Scientific MOOCs follower. Author of Airpocalypse, a techno-medical thriller (Out Summer 2017)

Welcome to the digital era of biology (and to this modest blog I started in early 2005).

To cure many diseases, like cancer or cystic fibrosis, we will need to target genes (mutations, for ex.), not organs! I am convinced that the future of replacement medicine (organ transplant) is genomics (the science of the human genome). In 10 years we will be replacing (modifying) genes; not organs!

Anticipating the $100 genome era and the P4™ medicine revolution. P4 Medicine (Predictive, Personalized, Preventive, & Participatory): Catalyzing a Revolution from Reactive to Proactive Medicine.

I am an early adopter of scientific MOOCs. I've earned myself four MIT digital diplomas: 7.00x, 7.28x1, 7.28.x2 and 7QBWx. Instructor of 7.00x: Eric Lander PhD.

Upcoming books: Airpocalypse, a medical thriller (action taking place in Beijing) 2017; Jesus CRISPR Superstar, a sci-fi -- French title: La Passion du CRISPR (2018).

I love Genomics. Would you rather donate your data, or... your vital organs? Imagine all the people sharing their data...

Audio files on this blog are Windows files ; if you have a Mac, you might want to use VLC ( to read them.

Concernant les fichiers son ou audio (audio files) sur ce blog : ce sont des fichiers Windows ; pour les lire sur Mac, il faut les ouvrir avec VLC (

Venter plans to sequence "between 40,000 and 100,000 genomes a year."

"Craig Venter, the scientist who made a name for himself more than a decade ago by challenging the NIH-funded Human Genome Project, has a new venture. Last week he announced Human Longevity, Inc. The company, according to their press release, is “focused on extending the healthy, high performance human life span” and is going to “tackle the diseases associated with aging-related human biological decline”.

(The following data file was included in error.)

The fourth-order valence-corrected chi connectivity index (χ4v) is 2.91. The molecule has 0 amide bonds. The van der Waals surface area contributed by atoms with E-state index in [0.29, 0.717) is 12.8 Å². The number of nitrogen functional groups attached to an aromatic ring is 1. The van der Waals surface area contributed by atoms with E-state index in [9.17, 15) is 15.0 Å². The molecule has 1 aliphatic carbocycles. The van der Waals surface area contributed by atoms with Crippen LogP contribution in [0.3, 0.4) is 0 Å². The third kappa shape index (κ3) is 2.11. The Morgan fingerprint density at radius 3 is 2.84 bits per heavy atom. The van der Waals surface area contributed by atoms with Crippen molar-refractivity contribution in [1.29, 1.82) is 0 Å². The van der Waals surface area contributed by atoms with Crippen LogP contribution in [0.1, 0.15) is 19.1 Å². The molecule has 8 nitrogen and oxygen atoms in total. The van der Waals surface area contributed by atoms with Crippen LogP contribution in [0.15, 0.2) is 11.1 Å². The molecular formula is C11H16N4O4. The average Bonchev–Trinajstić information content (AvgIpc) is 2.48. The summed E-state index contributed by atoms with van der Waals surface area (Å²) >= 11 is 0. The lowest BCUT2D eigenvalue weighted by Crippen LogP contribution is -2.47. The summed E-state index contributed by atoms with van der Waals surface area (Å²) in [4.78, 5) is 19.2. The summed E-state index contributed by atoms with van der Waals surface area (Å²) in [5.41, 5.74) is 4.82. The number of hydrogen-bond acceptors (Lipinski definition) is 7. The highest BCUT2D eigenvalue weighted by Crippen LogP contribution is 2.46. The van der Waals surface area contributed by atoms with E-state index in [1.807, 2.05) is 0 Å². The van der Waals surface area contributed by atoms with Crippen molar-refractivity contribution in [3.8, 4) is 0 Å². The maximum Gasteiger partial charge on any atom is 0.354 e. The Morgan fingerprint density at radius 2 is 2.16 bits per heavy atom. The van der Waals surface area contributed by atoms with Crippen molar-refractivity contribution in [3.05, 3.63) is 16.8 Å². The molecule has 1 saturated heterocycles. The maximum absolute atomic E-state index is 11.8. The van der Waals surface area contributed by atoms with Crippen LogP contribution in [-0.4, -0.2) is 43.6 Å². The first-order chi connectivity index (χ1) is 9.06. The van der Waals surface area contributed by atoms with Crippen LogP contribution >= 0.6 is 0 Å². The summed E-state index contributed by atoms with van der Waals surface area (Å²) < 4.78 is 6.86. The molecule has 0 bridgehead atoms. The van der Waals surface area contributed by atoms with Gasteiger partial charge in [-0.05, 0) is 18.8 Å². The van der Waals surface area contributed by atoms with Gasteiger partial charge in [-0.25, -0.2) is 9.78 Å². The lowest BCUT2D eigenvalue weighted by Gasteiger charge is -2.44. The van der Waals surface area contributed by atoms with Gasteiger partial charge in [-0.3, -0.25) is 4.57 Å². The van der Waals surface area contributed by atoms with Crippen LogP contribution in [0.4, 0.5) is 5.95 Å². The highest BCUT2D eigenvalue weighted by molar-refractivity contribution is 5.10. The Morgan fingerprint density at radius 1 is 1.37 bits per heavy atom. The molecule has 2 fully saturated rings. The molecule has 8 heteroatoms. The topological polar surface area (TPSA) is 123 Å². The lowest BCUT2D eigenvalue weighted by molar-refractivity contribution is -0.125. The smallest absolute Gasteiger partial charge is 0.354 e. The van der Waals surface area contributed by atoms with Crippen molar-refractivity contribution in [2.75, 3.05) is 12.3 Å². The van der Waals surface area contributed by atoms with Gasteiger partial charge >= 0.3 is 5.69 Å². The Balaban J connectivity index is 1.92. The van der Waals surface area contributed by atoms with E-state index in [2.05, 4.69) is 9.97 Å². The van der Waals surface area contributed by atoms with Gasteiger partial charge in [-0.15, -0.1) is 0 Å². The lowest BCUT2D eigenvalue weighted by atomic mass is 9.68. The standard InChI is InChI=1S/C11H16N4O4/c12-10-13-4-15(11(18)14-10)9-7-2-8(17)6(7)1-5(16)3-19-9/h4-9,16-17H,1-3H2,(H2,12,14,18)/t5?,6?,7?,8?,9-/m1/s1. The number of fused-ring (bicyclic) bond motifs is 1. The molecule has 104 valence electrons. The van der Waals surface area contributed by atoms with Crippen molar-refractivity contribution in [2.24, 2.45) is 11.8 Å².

"Given Venter’s background, it’s no surprise that genomics plays a big part in this effort. They plan to sequence between 40,000 and 100,000 genomes a year. To do that, they’ve purchased two of Illumina’s new high-end DNA sequencing devices, the HiSeq X Ten, which is advertised as able to sequence a complete human genome for the long-sought-after price of $1,000. (...) Illumina will make a lot of money from selling their machines and consumables, and will get some free ancillary marketing as well. (...) Human Longevity has stated that cancer is one of their areas of focus and the NIH is already engaged in sequencing thousands of cancer samples in the Cancer Genome Atlas (TCGA) project. However, recent estimates have been, as outlined in a recent New York Times article, that 100,000 tumors will have to be sequenced to identify a majority of genes involved in cancer. Given that TCGA has only about ten percent of that number, it’s worth wondering whether the NIH will be willing to spend the money for such an effort, given that they’ve already spent hundreds of millions of dollars on it."

Will it be Marketable?


"(...) Unless the NIH is willing to drastically increase TCGA’s budget in these days of flat budgets, I’d say he [Venter]  has a good shot at cataloging a lot of new cancer mutations. What those mutations are worth commercially, and whether they will allow Human Longevity to be profitable, is the big question."

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